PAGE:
**Plasma Free**

Thanks CC for review and feedback.


Rollups are scaling ethereum. But the cost of rollups is still very high for many use cases. For example at the time of writing a cost of 0.02 USD was typical on l2. This is way too expensive for many use cases where users need to have transaction fees of ~0. For example OPCraft (another example is dark forest) a version of Minecraft where every operation is carried out on chain. Even after 4844 and all of data sharding has been completed its unlikely that data costs will be low enough to allow 0 cost transactions.

In this post we propose Plasma Free that supports EVM, can run any evm contract, and has a gas fee (only prover cost ~0) that is independent of l1. The only cost is prover cost.


Plasma started as an attempt to solve two problems.

  1. Data Availability
  2. Execution Validity

After recent work that solves validity (zkevm’s) we revisit plasma and see what is possible if we have just one problem to solve.

Plasma assumptions

Plasma assumes:

  • Users watch online to see if data is unavailable
  • If so they exit from an old state
  • Users watch online to make sure each transaction is correct

Can we use the same assumptions and build a zkevm based system that allows us to not put data on chain ?

Plasma Free

A block producer gets transactions from users and makes blocks. They publish each block header and a proof of validity on chain but not the data. They are supposed to share the data with all users.

If they share the data everything is fine. If they don’t share the data

  • User places a forced transaction in the forced transaction que.
  • If the forced transaction que is not cleared by the block producer during the forced transaction window the latest block is reverted.
  • keep reverting until the forced tx que gets cleared.
  • Continue from that point.

The fact that users need to make a forced transaction when data is unavailable means that they need to come on line once during the forced transaction window. This is the key difference between rollups. The users online assumption. With zk rollup users don’t need to be online, with optimistic rollup only a single honest user needs to be online. With plasma Free all users need to come online once per forced transaction window (E.g. 1 week) in the case of an attack so that they can exit.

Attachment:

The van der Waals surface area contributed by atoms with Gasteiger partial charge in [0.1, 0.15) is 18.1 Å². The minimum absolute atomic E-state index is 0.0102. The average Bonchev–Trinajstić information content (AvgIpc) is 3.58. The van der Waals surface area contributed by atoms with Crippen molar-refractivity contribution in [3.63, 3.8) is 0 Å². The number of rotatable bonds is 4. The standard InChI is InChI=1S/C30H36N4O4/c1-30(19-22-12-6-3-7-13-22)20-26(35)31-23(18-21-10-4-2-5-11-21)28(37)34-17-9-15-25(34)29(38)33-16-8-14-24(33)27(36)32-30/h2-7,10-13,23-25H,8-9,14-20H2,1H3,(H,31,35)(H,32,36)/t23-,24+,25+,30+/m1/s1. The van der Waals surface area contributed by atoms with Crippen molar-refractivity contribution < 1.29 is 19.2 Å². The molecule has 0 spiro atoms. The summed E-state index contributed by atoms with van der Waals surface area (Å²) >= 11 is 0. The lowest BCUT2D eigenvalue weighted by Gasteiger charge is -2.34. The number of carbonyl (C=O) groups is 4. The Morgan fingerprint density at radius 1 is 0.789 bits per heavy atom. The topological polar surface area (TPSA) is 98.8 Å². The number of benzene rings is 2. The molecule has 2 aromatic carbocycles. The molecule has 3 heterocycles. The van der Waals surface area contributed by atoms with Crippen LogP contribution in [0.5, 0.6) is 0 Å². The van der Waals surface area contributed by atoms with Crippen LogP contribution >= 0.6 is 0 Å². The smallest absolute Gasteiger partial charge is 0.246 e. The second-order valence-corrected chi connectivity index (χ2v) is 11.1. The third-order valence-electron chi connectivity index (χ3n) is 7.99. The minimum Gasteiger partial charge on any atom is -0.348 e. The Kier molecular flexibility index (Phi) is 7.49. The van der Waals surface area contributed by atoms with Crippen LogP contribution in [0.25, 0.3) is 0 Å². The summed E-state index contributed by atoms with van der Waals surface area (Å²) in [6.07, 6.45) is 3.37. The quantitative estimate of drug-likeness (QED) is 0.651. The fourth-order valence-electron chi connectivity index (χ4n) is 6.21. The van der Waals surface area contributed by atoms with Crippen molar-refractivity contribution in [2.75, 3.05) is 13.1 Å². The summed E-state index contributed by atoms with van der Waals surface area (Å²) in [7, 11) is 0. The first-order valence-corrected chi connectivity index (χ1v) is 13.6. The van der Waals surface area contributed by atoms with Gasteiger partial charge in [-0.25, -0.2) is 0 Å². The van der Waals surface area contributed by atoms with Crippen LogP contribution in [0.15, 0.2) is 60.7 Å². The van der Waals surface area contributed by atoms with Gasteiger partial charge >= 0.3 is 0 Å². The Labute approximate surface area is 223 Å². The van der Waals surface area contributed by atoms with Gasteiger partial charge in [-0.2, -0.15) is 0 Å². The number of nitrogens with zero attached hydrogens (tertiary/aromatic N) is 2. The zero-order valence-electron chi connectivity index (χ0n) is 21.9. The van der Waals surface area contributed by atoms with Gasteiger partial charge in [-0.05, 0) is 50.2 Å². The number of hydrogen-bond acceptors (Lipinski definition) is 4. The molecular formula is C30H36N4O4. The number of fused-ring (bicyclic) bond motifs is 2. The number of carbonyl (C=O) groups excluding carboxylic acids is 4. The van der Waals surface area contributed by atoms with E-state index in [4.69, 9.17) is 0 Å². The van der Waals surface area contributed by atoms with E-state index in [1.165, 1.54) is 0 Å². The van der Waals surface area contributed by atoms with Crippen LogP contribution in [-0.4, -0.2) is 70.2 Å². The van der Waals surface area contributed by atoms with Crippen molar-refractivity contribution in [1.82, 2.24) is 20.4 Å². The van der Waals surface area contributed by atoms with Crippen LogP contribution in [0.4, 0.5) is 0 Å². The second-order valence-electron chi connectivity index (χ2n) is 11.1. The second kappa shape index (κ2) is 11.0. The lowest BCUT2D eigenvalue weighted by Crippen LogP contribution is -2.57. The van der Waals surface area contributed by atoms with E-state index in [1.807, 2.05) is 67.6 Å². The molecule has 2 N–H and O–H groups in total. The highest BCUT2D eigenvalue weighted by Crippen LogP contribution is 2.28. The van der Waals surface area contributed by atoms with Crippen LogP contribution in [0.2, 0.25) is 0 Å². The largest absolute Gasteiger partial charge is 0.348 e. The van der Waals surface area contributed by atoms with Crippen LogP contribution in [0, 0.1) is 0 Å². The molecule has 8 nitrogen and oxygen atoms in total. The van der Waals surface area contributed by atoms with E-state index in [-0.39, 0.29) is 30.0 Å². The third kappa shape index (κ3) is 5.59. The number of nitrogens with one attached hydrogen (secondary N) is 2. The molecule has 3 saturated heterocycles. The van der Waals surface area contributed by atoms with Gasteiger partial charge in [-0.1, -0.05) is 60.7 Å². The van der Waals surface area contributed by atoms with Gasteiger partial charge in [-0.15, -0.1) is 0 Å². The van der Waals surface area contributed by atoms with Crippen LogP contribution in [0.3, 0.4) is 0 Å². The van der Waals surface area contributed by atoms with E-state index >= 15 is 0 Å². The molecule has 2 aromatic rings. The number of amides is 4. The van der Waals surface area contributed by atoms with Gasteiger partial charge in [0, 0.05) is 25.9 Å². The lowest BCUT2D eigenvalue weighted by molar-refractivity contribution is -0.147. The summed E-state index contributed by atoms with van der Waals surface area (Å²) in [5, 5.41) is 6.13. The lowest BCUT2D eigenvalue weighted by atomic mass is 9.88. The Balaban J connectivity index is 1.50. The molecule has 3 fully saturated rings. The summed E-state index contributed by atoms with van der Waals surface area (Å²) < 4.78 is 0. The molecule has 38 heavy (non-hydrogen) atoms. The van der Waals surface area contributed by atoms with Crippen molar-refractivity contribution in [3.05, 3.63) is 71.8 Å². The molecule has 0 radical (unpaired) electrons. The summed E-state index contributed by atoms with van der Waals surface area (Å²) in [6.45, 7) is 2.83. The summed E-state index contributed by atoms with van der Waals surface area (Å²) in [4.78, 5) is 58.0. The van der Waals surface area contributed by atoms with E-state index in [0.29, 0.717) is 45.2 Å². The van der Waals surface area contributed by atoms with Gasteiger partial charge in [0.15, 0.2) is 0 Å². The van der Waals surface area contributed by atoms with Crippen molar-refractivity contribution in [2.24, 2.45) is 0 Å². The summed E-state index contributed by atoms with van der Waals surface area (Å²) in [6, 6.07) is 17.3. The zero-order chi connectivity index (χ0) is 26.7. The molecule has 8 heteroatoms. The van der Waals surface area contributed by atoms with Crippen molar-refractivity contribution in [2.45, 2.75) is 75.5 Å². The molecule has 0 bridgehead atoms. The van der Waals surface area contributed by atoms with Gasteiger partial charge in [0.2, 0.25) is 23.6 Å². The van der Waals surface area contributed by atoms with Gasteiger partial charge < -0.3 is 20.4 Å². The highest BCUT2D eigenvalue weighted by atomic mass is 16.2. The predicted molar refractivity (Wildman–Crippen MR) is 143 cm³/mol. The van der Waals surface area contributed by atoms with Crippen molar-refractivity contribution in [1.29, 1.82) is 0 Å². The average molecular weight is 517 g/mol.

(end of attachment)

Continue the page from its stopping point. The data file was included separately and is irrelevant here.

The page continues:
The system depends on users being able to execute forced transactions. These transactions should only happen very rarely. The cost of such a transaction should be the same as a typical rollup transaction. So we have free transactions until data becomes unavailable and then we have the same costs as l2s.

Forced transactions

A plasma free forced transaction is very similar to an l2 forced transaction. It is an ethereum transaction singed by the user who wants to exit. Forced transactions can be batched in the same way that l2 transactions are batched. This is how our forced transaction cost can have the same cost as l2 transactions.


Here we introduced plasma free. This is not an l2 and not as good as an l2s. The users online assumption is a big pain point. But for some use cases this can be acceptable. An implementation of this using an already existing zkevm should be relatively easy to build with hopefully minimal zk components that need to be built.


How can users exit if the operator shuts down? Especially if they need to perform several transaction on the rollup in order to withdraw.

If this happens they state keeps rolling back until another user has all the data and they are able to help the users exit.

I see. This design seems similar to Minimal fully generalized S*ARK-based plasma.

Hey! Cool post, here are a few thoughts.

Mostly, I’m wondering if this compares favorably with existing or proposed DAC solutions. I’m thinking of what MetisDAO (data availability challenges) in particular.

It seems like a data availability challenge can be used to require the data to be posted on L1, at cost to the requester. This means, the sequencer can grief users by not posting the data, but can always be forced to release it (or the state roots will be invalidated). The opposite (sequencer eating the request costs) is worse, as this enables permissionless griefing.

Still, for this to be useful, it requires a mechanism to punish griefing sequencers. This could be up to some form of governance. Rollups today do require governance for upgrades anyway. An abuse of governance here only leads to the removal of an honest sequencer, so the negative consequences are pretty limited. cf. to Jon Charbonneau’s writing on “Proof of Governance” for more thoughts around this

Ultimately, social consensus is unavoidable. In enshrined rollups, the power of removing sequencers could be given to validators via some in-protocol mechanism (since they have the power to hardfork anyway to achieve the same thing).

To me that seems easier and more realistic than requiring every users to come online during a given window.

Socially speaking, the recent Starknet mainnet upgrade that deprecated some type of accounts (locking funds) caused a massive backlash despite Starkware communicating about it for months.

The requirement for users to come online can only lead to people entrusting a third-party to exit for them, and so the behaviour and incentives of this new actor should be mapped out in any such proposal.

1 Like

This reminds me of StarkEx Validium for some reason.

I think the forced transaction on Validium carries a gas burn loop to have it cost more gas, in order to avoid having users abusing it.

Not sure how it impacts your model if the forced tx costs a lot of gas. I guess it opens a bit more leverage for a malicious operator.

1 Like